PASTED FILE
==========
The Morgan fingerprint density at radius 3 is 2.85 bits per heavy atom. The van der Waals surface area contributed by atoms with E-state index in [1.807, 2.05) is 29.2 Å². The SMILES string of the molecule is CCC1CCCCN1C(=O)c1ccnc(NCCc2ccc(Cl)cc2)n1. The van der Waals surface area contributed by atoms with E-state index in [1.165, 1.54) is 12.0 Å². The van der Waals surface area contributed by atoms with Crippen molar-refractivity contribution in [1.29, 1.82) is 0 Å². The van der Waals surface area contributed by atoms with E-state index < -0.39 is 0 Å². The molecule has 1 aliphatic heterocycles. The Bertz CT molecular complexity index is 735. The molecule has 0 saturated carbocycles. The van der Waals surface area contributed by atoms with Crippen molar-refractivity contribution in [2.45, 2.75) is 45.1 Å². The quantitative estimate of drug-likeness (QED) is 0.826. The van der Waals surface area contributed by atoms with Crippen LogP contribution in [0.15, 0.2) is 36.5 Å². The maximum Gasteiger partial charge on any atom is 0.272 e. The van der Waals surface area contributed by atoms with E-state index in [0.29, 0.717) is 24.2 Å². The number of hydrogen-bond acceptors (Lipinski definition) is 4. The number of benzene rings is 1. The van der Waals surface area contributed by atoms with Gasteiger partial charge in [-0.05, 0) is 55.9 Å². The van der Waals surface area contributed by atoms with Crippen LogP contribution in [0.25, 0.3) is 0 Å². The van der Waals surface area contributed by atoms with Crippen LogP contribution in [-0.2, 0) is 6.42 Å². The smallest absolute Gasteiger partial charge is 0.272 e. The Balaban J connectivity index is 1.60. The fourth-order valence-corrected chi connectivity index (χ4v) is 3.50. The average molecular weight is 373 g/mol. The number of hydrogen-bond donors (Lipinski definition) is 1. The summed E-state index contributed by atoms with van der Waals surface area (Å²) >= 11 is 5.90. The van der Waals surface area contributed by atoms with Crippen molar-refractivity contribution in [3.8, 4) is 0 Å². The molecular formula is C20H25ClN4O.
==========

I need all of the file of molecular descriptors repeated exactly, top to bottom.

The Morgan fingerprint density at radius 3 is 2.85 bits per heavy atom. The van der Waals surface area contributed by atoms with E-state index in [1.807, 2.05) is 29.2 Å². The SMILES string of the molecule is CCC1CCCCN1C(=O)c1ccnc(NCCc2ccc(Cl)cc2)n1. The van der Waals surface area contributed by atoms with E-state index in [1.165, 1.54) is 12.0 Å². The van der Waals surface area contributed by atoms with Crippen molar-refractivity contribution in [1.29, 1.82) is 0 Å². The van der Waals surface area contributed by atoms with E-state index < -0.39 is 0 Å². The molecule has 1 aliphatic heterocycles. The Bertz CT molecular complexity index is 735. The molecule has 0 saturated carbocycles. The van der Waals surface area contributed by atoms with Crippen molar-refractivity contribution in [2.45, 2.75) is 45.1 Å². The quantitative estimate of drug-likeness (QED) is 0.826. The van der Waals surface area contributed by atoms with Crippen LogP contribution in [0.15, 0.2) is 36.5 Å². The maximum Gasteiger partial charge on any atom is 0.272 e. The van der Waals surface area contributed by atoms with E-state index in [0.29, 0.717) is 24.2 Å². The number of hydrogen-bond acceptors (Lipinski definition) is 4. The number of benzene rings is 1. The van der Waals surface area contributed by atoms with Gasteiger partial charge in [-0.05, 0) is 55.9 Å². The van der Waals surface area contributed by atoms with Crippen LogP contribution in [0.25, 0.3) is 0 Å². The van der Waals surface area contributed by atoms with Crippen LogP contribution in [-0.2, 0) is 6.42 Å². The smallest absolute Gasteiger partial charge is 0.272 e. The Balaban J connectivity index is 1.60. The fourth-order valence-corrected chi connectivity index (χ4v) is 3.50. The average molecular weight is 373 g/mol. The number of hydrogen-bond donors (Lipinski definition) is 1. The summed E-state index contributed by atoms with van der Waals surface area (Å²) >= 11 is 5.90. The van der Waals surface area contributed by atoms with Crippen molar-refractivity contribution in [3.8, 4) is 0 Å². The molecular formula is C20H25ClN4O.